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This second mortgage calculator figures the savings from refinancing and consolidating your old 1st and 2nd mortgages into a single loan.
This calculator shows you the monthly payments, how much you will save in interest from the refinance/consolidation, and it figures how long it takes to break even on the closing costs.
Please note: Don’t include the escrow portions of your monthly payment (taxes, insurance) – just include principal and interest.
How Much Will You Save By Refinancing And Consolidating Your Mortgages?
Thinking about refinancing and consolidating your debt into a second mortgage?
Not sure if you’ll save money?
Don’t take a lender’s word for it – after all, they’re hoping to make money on the transaction. Do your homework and make sure a refinance and consolidation loan is right for you.
This second mortgage calculator reveals your new monthly payments, interest savings, and more so that you can decide if refinancing and consolidating makes good business sense.
Below is more information about second mortgages and debt consolidation to help you make a smart decision . . . .
Refinancing And Consolidating Mortgages
Are your monthly mortgage payments too high?
Would you rather have one mortgage payment instead of two?
If yes, then you may be a candidate for refinancing and consolidating your mortgages.
When you have a second mortgage on the same home as your first mortgage, that’s called a home equity loan or a home equity line of credit. Home equity loans add an additional layer of complication to the process of refinancing. Remember, the second mortgage lender must agree to give up their position to the refinance lender.
If they won’t agree to giving up their position to a new lender, you must either:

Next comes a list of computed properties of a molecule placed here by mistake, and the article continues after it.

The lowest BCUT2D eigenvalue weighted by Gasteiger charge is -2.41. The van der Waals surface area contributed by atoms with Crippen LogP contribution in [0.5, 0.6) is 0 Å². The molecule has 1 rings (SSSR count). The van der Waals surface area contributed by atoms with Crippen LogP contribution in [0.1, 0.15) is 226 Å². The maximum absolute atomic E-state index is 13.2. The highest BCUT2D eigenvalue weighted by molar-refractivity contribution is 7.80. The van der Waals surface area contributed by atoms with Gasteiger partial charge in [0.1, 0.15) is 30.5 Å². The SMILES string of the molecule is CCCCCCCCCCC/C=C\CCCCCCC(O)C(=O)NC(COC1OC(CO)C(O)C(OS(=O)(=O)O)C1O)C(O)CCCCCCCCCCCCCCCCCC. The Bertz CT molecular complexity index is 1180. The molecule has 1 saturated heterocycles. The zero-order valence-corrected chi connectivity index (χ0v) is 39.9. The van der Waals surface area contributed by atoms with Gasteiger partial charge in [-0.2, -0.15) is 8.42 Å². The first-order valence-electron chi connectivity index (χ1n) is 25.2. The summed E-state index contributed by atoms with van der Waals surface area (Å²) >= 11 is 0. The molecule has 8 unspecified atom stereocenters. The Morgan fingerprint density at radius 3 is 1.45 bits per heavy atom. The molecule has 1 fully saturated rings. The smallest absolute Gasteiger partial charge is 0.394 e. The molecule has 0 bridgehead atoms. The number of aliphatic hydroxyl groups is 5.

- consolidate both loans with the second mortgage lender,
- pay off the second mortgage by selling other assets to generate cash, or
- forget about refinancing altogether.
You can also lower your payments by refinancing your first mortgage only – but it isn’t easy. You’ll need to ask the second mortgage lender to agree to the new terms. Or, you could try to refinance each of the loans separately.
Please keep in mind that most lenders require you to wait at least a year after receiving your second mortgage before refinancing it.
If your existing lenders agree to refinance then the next step is to verify that it makes financial sense using this second mortgage calculator. Below are the various factors to consider that may affect your decision . . . .
Should You Refinance?
The greatest potential benefit of refinancing is interest savings. Therefore, if both of your current mortgages already have low interest rates then the costs of refinancing might be greater than your savings.
Here are some additional considerations and tips that affect the second mortgage calculation:
- Check how much time you have left on your first loan – If you’re less than ten years away from paying off the first loan, refinancing could actually cost you more than it saves because most of your current payments are applied toward the principal balance rather than interest. A new loan will do just the opposite by allocating most of your payment to interest thus increasing your total loan cost.
- Check your credit rating to see if you qualify for a refinance – The better your credit rating, the lower the interest rate that you will qualify for.
- Find lenders that offer low interest rates – Take the time to shop out your new second mortgage to find the best deal and plug the figures into this calculator. You will likely be surprised at the differences in terms and interest rates from competing vendors making it well worth your time to shop around.
- Check if the interest savings is worth the cost and hassle of refinancing – Again, the second mortgage calculator makes the math easy by balancing the up-front costs of refinancing against expected interest savings long-term to show you if it will save or cost you money.
- Understand the risks involved with refinancing – Read the disclosures and fine print on both your old and new mortgages to make sure no penalties or excess fees will result from refinancing and consolidating.